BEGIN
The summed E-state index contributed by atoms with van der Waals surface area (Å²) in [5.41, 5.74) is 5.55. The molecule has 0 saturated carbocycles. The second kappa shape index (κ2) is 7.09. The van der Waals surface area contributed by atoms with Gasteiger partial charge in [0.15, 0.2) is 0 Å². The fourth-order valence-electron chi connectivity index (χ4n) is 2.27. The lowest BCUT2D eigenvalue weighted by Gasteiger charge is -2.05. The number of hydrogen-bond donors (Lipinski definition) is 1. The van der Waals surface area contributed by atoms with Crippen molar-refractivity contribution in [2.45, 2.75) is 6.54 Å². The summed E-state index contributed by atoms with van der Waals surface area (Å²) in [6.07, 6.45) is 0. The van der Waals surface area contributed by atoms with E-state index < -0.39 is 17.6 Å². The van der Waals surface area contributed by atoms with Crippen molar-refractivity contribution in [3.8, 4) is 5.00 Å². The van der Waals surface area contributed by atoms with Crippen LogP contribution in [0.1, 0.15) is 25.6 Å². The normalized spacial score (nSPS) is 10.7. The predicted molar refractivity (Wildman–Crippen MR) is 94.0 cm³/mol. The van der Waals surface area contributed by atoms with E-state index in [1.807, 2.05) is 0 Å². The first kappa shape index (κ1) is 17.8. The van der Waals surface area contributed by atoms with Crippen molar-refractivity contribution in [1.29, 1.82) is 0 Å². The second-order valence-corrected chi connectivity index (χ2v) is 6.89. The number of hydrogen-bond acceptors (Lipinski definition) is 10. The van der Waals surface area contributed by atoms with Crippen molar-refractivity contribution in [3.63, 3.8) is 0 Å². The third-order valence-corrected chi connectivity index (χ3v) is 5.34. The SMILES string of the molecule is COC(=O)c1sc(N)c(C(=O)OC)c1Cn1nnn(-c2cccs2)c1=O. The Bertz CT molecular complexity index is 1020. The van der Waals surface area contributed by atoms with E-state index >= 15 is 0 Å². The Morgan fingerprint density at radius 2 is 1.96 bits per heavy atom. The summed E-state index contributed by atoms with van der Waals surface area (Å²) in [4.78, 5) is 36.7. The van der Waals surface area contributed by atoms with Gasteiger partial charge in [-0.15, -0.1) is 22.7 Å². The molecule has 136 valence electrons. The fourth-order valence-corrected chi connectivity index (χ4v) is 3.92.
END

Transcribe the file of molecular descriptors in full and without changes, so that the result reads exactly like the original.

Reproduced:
The summed E-state index contributed by atoms with van der Waals surface area (Å²) in [5.41, 5.74) is 5.55. The molecule has 0 saturated carbocycles. The second kappa shape index (κ2) is 7.09. The van der Waals surface area contributed by atoms with Gasteiger partial charge in [0.15, 0.2) is 0 Å². The fourth-order valence-electron chi connectivity index (χ4n) is 2.27. The lowest BCUT2D eigenvalue weighted by Gasteiger charge is -2.05. The number of hydrogen-bond donors (Lipinski definition) is 1. The van der Waals surface area contributed by atoms with Crippen molar-refractivity contribution in [2.45, 2.75) is 6.54 Å². The summed E-state index contributed by atoms with van der Waals surface area (Å²) in [6.07, 6.45) is 0. The van der Waals surface area contributed by atoms with E-state index < -0.39 is 17.6 Å². The van der Waals surface area contributed by atoms with Crippen molar-refractivity contribution in [3.8, 4) is 5.00 Å². The van der Waals surface area contributed by atoms with Crippen LogP contribution in [0.1, 0.15) is 25.6 Å². The normalized spacial score (nSPS) is 10.7. The predicted molar refractivity (Wildman–Crippen MR) is 94.0 cm³/mol. The van der Waals surface area contributed by atoms with E-state index in [1.807, 2.05) is 0 Å². The first kappa shape index (κ1) is 17.8. The van der Waals surface area contributed by atoms with Crippen molar-refractivity contribution in [1.29, 1.82) is 0 Å². The second-order valence-corrected chi connectivity index (χ2v) is 6.89. The number of hydrogen-bond acceptors (Lipinski definition) is 10. The van der Waals surface area contributed by atoms with Crippen molar-refractivity contribution in [3.63, 3.8) is 0 Å². The third-order valence-corrected chi connectivity index (χ3v) is 5.34. The SMILES string of the molecule is COC(=O)c1sc(N)c(C(=O)OC)c1Cn1nnn(-c2cccs2)c1=O. The Bertz CT molecular complexity index is 1020. The van der Waals surface area contributed by atoms with E-state index >= 15 is 0 Å². The Morgan fingerprint density at radius 2 is 1.96 bits per heavy atom. The summed E-state index contributed by atoms with van der Waals surface area (Å²) in [4.78, 5) is 36.7. The van der Waals surface area contributed by atoms with Gasteiger partial charge in [-0.15, -0.1) is 22.7 Å². The molecule has 136 valence electrons. The fourth-order valence-corrected chi connectivity index (χ4v) is 3.92.